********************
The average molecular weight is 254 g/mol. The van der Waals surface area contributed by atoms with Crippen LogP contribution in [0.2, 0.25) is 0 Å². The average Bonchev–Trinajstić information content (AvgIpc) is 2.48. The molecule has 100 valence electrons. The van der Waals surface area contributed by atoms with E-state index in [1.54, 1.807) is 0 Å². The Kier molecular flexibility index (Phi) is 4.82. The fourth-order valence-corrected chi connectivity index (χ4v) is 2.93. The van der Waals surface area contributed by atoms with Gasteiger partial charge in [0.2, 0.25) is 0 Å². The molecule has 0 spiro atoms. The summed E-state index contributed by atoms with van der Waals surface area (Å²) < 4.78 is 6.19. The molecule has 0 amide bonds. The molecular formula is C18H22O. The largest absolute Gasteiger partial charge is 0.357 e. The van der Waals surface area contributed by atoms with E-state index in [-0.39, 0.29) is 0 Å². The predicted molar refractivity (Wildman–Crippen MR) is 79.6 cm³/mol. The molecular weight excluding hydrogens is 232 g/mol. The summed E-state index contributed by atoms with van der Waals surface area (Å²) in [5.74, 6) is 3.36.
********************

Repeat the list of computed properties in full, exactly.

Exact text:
The average molecular weight is 254 g/mol. The van der Waals surface area contributed by atoms with Crippen LogP contribution in [0.2, 0.25) is 0 Å². The average Bonchev–Trinajstić information content (AvgIpc) is 2.48. The molecule has 100 valence electrons. The van der Waals surface area contributed by atoms with E-state index in [1.54, 1.807) is 0 Å². The Kier molecular flexibility index (Phi) is 4.82. The fourth-order valence-corrected chi connectivity index (χ4v) is 2.93. The van der Waals surface area contributed by atoms with Gasteiger partial charge in [0.2, 0.25) is 0 Å². The molecule has 0 spiro atoms. The summed E-state index contributed by atoms with van der Waals surface area (Å²) < 4.78 is 6.19. The molecule has 0 amide bonds. The molecular formula is C18H22O. The largest absolute Gasteiger partial charge is 0.357 e. The van der Waals surface area contributed by atoms with E-state index in [-0.39, 0.29) is 0 Å². The predicted molar refractivity (Wildman–Crippen MR) is 79.6 cm³/mol. The molecular weight excluding hydrogens is 232 g/mol. The summed E-state index contributed by atoms with van der Waals surface area (Å²) in [5.74, 6) is 3.36.